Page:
In an adult man, the formation of sperm (spermatogenesis) in the testes is done continuously. The germination cells (unspecialized cells) require approximately 90 days to develop and form a mature sperm and be taken to the epididymis (body adjacent to the testicle). They are stored in the epididymis until the moment of ejaculation.
After passage through the epididymis, sperm is carried by channels (vas deferens), through the prostate and joining with the fluid produced by the seminal vesicles to form the seminal fluid. At the time of ejaculation, the liquid travels through the urinary tract (urethra) to be eliminated to the outside. The ability to release an adequate amount of sperm into the woman’s vagina is a very important factor for male fertility. Any change in the emission mechanism and / or production process can lead to infertility.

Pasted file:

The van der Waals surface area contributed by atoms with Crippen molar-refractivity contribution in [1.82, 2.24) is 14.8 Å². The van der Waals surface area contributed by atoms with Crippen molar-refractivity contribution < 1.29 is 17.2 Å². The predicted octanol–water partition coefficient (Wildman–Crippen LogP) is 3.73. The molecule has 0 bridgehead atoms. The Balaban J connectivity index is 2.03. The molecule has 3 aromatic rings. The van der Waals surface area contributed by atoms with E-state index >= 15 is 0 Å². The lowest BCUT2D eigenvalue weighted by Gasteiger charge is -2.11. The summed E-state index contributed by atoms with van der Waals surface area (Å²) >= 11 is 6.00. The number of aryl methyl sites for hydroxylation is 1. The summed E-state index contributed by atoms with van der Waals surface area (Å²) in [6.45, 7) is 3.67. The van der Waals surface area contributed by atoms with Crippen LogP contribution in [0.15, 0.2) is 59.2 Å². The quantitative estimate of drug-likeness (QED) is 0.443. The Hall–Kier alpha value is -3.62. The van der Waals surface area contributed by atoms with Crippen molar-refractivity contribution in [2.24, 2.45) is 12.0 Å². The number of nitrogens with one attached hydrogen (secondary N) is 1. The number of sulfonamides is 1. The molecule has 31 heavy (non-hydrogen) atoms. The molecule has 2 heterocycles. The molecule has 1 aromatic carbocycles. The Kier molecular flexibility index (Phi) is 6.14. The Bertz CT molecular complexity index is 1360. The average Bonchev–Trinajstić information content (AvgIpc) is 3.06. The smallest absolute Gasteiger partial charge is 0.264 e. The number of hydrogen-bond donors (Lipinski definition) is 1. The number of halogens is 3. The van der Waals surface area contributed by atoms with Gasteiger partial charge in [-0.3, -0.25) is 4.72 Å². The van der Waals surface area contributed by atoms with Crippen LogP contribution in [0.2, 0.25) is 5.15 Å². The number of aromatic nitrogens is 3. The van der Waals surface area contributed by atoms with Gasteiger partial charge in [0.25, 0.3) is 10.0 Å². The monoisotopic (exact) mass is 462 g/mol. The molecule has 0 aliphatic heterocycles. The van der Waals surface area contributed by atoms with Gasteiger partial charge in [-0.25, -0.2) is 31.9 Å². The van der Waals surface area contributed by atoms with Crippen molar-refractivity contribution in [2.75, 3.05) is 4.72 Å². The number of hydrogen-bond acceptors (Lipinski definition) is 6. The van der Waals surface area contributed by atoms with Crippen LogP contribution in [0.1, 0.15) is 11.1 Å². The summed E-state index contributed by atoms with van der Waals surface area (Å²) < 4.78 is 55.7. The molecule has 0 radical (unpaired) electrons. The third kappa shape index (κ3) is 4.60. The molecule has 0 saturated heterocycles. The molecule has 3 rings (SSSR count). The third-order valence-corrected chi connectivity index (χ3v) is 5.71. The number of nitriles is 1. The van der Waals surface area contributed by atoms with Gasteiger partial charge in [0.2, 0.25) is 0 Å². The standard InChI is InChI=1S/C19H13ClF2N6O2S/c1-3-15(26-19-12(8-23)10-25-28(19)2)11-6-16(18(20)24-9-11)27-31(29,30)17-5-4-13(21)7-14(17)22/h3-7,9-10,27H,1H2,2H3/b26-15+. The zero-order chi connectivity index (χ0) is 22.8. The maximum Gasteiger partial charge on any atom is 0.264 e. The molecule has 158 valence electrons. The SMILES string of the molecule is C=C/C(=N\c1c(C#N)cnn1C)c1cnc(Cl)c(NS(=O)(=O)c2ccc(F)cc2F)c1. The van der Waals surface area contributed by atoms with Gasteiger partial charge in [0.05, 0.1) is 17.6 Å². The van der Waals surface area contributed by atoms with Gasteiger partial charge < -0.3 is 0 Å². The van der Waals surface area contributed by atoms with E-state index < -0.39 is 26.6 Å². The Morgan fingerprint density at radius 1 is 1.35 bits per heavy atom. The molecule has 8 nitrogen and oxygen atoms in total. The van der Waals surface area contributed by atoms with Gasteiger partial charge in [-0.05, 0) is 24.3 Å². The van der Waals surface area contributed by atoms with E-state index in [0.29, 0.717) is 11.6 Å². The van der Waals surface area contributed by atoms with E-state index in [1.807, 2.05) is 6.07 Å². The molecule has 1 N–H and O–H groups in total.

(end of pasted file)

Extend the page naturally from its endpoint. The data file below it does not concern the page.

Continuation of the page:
A very common reason for change in seminal production is increased body temperature generated by fever or prolonged exposure to excessive heat, chronically (eg, hot baths, bathtubs, among others) that can reduce sperm production and their ability to move and increase the amount of sperm with altered shape in the semen.
The formation of spermatozoa is most suitable at around 35°C, a temperature slightly below the basal body temperature. This is the reason for the location of the testes in the scrotal (scrotum) and the ability to approach and retraction from the body to maintain a temperature regulatory mechanism.